The Laparobot: A Telerobotic, Telesurgical, Telementoring Robot to Perform Training in Fundamentals of Laparoscopic Surgical Tasks

Bradley Genovese, MD, Stephen Prince, PhD, Chris Kang, PhD, Tc Tsao, PhD, Erik Dutson, MD. University of California Los Angeles

Objective of the technology or device:

We designed and manufactured a novel, minimally invasive laparoscopic robot with telesurgical and telementoring capabilities. Through meticulous mechanical design iteration and high precision fabrication techniques, we developed a reliable and robust platform for telerobotic surgery. Through computer control, we sought to provide accurate master-slave tracking, gravity compensation, and force feedback for both mentor and mentee users. The functionality of the LapaRobot was designed to offer a transparent master-slave experience for the express purpose of facilitating acquisition of the psychomotor skills necessary to perform safe laparoscopic gestures to novices both locally and at a distance if needed.

Description of the technology and method of its use or application:

The LapaRobot’s main function is to allow surgeons to teach other surgeons how to perform fundamental laparoscopic procedures, so that the newly trained surgeons can go on to independently perform the procedures without the aid of the robot or teaching surgeon. To do this the LapaRobot creates a workspace that mimics the surgical setting; specifically, the LapaRobot was designed to incorporate commonly available laparoscopic surgical tools used in the operating room. Our device provides a teaching environment that mirrors the actual surgical setting in a fashion after a standardized box trainer. This experience facilitates an accelerated learning process for the novice surgeon and in turn provides a smooth transition to the box trainer for certification requirements and ultimately to the operating room environment.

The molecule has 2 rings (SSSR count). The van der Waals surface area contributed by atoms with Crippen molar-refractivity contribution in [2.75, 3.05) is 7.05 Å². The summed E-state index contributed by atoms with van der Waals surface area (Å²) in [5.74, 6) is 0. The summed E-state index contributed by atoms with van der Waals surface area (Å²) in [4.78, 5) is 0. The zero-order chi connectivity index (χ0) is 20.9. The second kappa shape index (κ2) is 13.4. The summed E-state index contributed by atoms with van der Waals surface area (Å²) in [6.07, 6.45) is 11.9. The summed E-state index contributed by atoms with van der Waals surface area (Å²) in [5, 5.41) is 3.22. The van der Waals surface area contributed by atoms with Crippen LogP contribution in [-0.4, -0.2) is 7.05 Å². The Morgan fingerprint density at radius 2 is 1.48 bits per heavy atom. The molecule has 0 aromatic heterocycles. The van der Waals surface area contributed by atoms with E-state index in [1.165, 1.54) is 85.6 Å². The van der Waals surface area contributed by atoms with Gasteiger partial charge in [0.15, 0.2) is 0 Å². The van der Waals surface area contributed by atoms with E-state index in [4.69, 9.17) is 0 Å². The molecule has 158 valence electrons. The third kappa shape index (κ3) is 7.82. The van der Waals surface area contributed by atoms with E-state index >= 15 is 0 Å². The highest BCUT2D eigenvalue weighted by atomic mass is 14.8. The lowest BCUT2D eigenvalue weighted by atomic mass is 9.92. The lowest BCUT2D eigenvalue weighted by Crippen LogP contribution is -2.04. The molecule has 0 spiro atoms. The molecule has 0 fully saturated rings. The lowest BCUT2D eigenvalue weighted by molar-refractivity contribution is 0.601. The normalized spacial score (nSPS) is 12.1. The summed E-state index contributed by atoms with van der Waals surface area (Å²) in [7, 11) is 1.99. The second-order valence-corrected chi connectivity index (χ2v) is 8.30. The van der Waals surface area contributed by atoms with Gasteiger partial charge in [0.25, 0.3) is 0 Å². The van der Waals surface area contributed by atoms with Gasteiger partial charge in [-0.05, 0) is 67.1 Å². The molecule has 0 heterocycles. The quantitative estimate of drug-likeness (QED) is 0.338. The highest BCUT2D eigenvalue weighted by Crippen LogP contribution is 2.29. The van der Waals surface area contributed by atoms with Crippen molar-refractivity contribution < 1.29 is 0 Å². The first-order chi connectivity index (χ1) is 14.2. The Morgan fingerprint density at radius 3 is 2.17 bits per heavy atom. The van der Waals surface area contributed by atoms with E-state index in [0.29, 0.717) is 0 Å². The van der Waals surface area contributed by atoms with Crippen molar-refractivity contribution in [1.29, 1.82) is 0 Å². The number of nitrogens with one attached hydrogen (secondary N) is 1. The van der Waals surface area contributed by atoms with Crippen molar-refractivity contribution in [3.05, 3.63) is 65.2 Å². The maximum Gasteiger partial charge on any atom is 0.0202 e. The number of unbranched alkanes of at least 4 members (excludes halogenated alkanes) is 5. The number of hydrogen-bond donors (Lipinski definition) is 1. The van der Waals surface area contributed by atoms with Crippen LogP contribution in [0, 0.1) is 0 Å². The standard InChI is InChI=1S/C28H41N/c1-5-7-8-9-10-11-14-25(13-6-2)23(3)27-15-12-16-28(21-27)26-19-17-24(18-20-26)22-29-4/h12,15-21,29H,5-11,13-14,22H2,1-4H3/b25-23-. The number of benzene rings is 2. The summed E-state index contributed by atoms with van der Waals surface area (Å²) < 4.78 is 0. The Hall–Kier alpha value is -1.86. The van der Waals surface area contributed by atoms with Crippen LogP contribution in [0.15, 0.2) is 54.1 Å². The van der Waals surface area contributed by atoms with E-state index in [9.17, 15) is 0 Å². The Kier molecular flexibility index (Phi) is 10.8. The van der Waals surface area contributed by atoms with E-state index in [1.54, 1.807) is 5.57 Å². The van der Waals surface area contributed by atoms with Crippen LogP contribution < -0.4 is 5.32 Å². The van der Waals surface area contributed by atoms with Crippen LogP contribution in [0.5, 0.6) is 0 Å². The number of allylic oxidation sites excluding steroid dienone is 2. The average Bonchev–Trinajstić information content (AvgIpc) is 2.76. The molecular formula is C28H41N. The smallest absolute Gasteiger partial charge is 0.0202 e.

Preliminary results:

Our device was able to be used in a master slave relationship. Its mechanical design provided the ability to complete three out of the five original Fundamentals of Laparoscopic Surgery (FLS) tasks in a mentor-mentee environment. Through computer control, we were able to provide accurate master-slave tracking, gravity compensation, and force feedback for both mentor and mentee users.

Conclusions/Future Directions:

For this research, we have developed and manufactured a novel laparoscopic surgery teaching system. As such, we have completed the high level design requirements originally set forth, and further validated our design through extensive engineering analysis.  Human subjects’ data is presently being acquired and analyzed for accuracy.







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